PhD Project

Uncoupling oceanic and life-history drivers to alternate foraging strategies in lactating long-nosed fur seals

TLDR: Are environmental or biological factors driving mother long-nosed fur seals to switch between making short or long foraging trips?

 

Background
Lactating female fur seals are central place foragers i.e. they alternate between foraging at-sea and nursing their fasting pup on land (the central place). They forage on the shelf in summer, where their foraging trips last ~ 4 days. Towards autumn/winter, they transit to foraging in distant oceanic waters associated with the subtropical front (~ 1000 km from the colony), where their foraging trips can last up to 2 weeks.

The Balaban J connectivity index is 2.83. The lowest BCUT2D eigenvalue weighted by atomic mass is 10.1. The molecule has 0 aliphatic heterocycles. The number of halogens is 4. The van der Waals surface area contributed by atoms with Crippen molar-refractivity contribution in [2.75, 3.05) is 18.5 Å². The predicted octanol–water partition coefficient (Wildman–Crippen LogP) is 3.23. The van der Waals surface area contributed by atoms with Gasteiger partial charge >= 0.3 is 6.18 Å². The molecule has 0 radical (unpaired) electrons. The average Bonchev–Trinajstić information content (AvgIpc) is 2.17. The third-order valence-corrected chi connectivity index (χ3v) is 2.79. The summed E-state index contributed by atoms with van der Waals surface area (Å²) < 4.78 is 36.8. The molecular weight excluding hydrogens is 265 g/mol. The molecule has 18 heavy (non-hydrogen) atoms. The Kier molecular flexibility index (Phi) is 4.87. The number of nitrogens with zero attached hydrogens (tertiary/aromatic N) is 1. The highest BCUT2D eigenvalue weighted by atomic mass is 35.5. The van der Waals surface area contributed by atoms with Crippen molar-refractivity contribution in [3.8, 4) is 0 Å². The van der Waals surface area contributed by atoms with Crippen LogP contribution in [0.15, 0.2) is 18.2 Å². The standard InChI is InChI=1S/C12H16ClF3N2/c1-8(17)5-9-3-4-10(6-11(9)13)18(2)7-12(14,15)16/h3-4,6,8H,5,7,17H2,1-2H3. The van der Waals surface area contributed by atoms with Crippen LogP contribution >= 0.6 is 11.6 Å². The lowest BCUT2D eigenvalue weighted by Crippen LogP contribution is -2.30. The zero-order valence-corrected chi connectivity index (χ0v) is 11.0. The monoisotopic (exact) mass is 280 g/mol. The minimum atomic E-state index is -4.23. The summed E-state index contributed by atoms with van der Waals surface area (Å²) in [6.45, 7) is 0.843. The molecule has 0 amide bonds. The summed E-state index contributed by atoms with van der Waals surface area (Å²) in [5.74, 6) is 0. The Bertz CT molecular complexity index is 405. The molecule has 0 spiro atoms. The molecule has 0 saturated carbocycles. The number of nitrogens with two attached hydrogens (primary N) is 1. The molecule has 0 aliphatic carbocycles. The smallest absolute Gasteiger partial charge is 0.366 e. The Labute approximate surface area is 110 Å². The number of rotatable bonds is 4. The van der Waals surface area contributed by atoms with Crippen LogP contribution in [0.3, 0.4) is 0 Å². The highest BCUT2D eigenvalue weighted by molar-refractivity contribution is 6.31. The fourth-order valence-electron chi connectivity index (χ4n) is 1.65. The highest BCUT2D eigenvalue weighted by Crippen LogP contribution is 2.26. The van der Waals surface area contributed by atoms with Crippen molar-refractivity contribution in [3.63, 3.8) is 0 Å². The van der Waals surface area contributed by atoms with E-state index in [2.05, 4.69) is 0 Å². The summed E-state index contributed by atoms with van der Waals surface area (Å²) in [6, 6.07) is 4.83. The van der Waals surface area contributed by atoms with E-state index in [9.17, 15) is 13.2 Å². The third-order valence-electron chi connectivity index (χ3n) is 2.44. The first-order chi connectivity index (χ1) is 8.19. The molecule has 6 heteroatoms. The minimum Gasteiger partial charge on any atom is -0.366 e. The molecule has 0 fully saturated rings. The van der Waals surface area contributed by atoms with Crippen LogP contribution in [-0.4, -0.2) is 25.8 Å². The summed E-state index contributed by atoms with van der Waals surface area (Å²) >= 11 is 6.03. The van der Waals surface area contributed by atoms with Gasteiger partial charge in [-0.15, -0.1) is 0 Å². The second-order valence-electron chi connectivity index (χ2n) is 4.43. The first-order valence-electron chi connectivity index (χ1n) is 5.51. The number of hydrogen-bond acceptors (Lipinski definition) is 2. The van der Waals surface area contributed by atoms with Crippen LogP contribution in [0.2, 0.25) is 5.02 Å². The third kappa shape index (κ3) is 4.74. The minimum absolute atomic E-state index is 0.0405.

Why do they make this transition? Is it because shelf waters are not productive anymore due to the cessation of seasonal localised upwelling (Bonney upwelling, most productive in summer – early autumn)? Or are oceanic waters at the subtropical front always more productive than shelf waters, but the constraint of nursing their young fasting pup limits them from traveling too far early in the lactation period? Is it better to transit earlier or later for short-term reproductive success?

Field research location
Long-nosed fur seals (previously New Zealand fur seal) colony at Cape Gantheaume, Kangaroo Island, South Australia.

Here’s a (pre-results) poster of my project! GRC_poster_v1b (final)

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